The silent pandemic is not silent anymore
This data is a wake-up call for governments, industry, academia and the public to each play their part on AMR.AMR risks global health, economic, and food and water security, with impacts on the environment, equality, and development. Without urgent action, AMR could kill up to 10 million people each year, and leave us without sustainable medical or food supplies.
With COVID-19, we have seen how powerful global action can be and how quickly industry and academia can develop solutions to solve a global challenge if governments provide the right framework and incentives. AMR demands the same level of collaboration, leadership and urgency. Our efforts to build back from
COVID-19 and prepare for future pandemics overlap with the actions needed to address AMR.
I am proud of the work that the UK has done to secure AMR on the global agenda, not just as a health issue, but as a ‘One-Health’ issue with enormous social and economic impact. Under the UK’s G7 Presidency last year, we secured commitments on innovation, access and stewardship for antibiotics. For the first time ever, G7 Finance Ministers recognised AMR as an issue for them to act upon. As they look to explore concrete market incentive options to bring new antimicrobials to patients, they are sending a signal to investors that stewardship, innovation, and access will be rewarded. This will present a significant opportunity for the pharmaceutical companies that remain active in antibiotic R&D.
The UK’s world-first ‘subscription’ model will pay a fixed annual fee to companies rather than a price per volume of antibiotics. This will give pharmaceutical companies certain demand, embed stewardship, and ensure that patients can access the treatments they need. The proposed US PASTEUR Act would also de-link payments from volume of treatments used, and I am delighted that the EU’s Pharmaceutical Strategy also commits to a pull incentive. Earlier this year, the AMR Action Fund announced its first two investments. Industry is rolling up its sleeves to protect the essential infrastructure, antimicrobials, which wider portfolios such as protein, pharmaceutical or healthcare industries depend on. This can only be the beginning. Industry must step up- investing in antibiotic innovation, enforcing limits on antibiotic pollution from manufacturing from their own and third party sites, and ensuring that all products have stewardship and access plans.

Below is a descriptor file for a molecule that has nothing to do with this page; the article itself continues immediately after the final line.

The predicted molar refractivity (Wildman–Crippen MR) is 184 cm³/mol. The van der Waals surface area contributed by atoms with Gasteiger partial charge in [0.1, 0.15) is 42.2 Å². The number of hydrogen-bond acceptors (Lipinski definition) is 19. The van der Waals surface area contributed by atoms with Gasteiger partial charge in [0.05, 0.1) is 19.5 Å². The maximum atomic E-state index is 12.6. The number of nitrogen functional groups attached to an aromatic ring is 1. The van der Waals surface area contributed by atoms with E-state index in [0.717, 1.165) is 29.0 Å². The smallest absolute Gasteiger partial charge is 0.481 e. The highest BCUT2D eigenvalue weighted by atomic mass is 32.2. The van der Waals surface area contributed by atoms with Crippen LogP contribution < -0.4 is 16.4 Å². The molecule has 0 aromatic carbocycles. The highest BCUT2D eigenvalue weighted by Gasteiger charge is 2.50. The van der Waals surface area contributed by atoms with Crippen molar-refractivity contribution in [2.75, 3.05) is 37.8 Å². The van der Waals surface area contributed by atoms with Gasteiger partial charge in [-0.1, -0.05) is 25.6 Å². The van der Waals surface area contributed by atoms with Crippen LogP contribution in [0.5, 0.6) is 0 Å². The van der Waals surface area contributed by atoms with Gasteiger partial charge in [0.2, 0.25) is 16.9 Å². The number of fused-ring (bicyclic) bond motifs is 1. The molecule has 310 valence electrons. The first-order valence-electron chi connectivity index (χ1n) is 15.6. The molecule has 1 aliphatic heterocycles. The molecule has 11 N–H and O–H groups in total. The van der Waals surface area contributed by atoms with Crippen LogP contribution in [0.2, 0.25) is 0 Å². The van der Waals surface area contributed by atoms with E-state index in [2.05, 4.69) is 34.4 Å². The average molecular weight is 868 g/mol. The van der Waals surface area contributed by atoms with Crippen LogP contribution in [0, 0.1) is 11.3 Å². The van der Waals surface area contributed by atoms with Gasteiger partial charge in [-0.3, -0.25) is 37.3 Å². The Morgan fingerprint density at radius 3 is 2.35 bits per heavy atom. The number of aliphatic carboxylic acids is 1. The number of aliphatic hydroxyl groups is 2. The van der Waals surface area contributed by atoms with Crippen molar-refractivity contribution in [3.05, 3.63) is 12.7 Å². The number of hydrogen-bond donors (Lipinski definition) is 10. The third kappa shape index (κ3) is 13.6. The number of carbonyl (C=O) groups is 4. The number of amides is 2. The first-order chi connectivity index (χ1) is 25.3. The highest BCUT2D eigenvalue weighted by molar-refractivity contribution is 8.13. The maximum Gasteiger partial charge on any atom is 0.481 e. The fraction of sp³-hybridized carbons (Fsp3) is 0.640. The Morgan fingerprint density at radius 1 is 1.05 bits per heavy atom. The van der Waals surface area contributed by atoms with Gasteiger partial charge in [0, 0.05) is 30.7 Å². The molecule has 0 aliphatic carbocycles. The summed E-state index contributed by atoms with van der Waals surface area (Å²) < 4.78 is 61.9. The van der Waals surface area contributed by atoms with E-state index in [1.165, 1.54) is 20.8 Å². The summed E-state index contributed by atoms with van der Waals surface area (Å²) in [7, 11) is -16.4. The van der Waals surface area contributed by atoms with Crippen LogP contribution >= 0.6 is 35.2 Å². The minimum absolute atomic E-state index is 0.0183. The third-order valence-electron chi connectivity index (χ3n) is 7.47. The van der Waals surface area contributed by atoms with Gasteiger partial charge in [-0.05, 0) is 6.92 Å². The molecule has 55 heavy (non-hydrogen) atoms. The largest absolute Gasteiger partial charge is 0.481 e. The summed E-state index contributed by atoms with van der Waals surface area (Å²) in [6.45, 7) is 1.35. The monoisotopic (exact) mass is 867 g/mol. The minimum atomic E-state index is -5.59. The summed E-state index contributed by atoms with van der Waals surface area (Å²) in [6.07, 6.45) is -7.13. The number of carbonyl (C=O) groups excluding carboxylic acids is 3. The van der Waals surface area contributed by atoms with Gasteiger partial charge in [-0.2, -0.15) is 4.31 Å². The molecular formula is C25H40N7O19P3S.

We must work together across borders and sectors to tackle the silent AMR pandemic.
Professor Dame Sally Davies, is the UK Government’s Special Envoy on AMR. Dame Sally was the Chief Medical Officer for England and Senior Medical Advisor to the UK Government from 2011-2019. She is a leading figure in global health, serving as a member of the WHO Executive Board 2014-2016 and as co-convener of the UN’s Inter-Agency Co-ordination Group on AMR. She has championed the need to address AMR across human and animal health, agriculture and environment globally, and now serves on the UN Global Leaders Group on AMR.
This article was originally published in European Biotechnology Magazine Summer Edition 2022.